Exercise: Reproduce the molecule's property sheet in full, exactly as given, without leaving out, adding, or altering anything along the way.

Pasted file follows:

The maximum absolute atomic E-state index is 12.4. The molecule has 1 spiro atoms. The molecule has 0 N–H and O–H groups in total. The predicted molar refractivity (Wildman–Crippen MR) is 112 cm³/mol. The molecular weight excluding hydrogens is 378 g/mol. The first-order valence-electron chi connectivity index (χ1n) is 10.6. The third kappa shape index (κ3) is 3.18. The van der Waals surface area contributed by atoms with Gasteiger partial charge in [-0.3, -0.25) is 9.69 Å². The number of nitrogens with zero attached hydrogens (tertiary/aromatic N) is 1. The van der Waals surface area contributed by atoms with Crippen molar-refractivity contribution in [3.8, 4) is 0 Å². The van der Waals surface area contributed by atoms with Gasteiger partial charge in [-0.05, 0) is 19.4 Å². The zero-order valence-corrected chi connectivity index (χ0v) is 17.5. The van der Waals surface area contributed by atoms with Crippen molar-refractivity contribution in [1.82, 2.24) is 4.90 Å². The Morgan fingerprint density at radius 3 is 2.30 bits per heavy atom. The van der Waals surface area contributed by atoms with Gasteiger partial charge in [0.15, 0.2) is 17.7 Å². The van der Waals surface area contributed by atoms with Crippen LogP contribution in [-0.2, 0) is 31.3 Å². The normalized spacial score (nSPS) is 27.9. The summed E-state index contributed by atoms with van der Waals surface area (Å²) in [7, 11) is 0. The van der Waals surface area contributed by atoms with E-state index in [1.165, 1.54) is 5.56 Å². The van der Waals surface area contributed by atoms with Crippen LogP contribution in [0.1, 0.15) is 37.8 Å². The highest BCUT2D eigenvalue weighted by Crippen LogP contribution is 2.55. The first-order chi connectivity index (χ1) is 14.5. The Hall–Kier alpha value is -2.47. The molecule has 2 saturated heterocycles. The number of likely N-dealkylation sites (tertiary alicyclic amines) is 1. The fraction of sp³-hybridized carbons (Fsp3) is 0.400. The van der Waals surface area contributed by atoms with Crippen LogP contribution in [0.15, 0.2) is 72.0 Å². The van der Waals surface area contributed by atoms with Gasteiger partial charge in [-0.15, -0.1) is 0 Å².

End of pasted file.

The maximum absolute atomic E-state index is 12.4. The molecule has 1 spiro atoms. The molecule has 0 N–H and O–H groups in total. The predicted molar refractivity (Wildman–Crippen MR) is 112 cm³/mol. The molecular weight excluding hydrogens is 378 g/mol. The first-order valence-electron chi connectivity index (χ1n) is 10.6. The third kappa shape index (κ3) is 3.18. The van der Waals surface area contributed by atoms with Gasteiger partial charge in [-0.3, -0.25) is 9.69 Å². The number of nitrogens with zero attached hydrogens (tertiary/aromatic N) is 1. The van der Waals surface area contributed by atoms with Crippen molar-refractivity contribution in [3.8, 4) is 0 Å². The van der Waals surface area contributed by atoms with Gasteiger partial charge in [-0.05, 0) is 19.4 Å². The zero-order valence-corrected chi connectivity index (χ0v) is 17.5. The van der Waals surface area contributed by atoms with Crippen molar-refractivity contribution in [1.82, 2.24) is 4.90 Å². The Morgan fingerprint density at radius 3 is 2.30 bits per heavy atom. The van der Waals surface area contributed by atoms with Gasteiger partial charge in [0.15, 0.2) is 17.7 Å². The van der Waals surface area contributed by atoms with Crippen LogP contribution in [-0.2, 0) is 31.3 Å². The normalized spacial score (nSPS) is 27.9. The summed E-state index contributed by atoms with van der Waals surface area (Å²) in [7, 11) is 0. The van der Waals surface area contributed by atoms with E-state index in [1.165, 1.54) is 5.56 Å². The van der Waals surface area contributed by atoms with Crippen LogP contribution in [0.1, 0.15) is 37.8 Å². The highest BCUT2D eigenvalue weighted by Crippen LogP contribution is 2.55. The first-order chi connectivity index (χ1) is 14.5. The Hall–Kier alpha value is -2.47. The molecule has 2 saturated heterocycles. The number of likely N-dealkylation sites (tertiary alicyclic amines) is 1. The fraction of sp³-hybridized carbons (Fsp3) is 0.400. The van der Waals surface area contributed by atoms with Crippen LogP contribution in [0.15, 0.2) is 72.0 Å². The van der Waals surface area contributed by atoms with Gasteiger partial charge in [-0.15, -0.1) is 0 Å².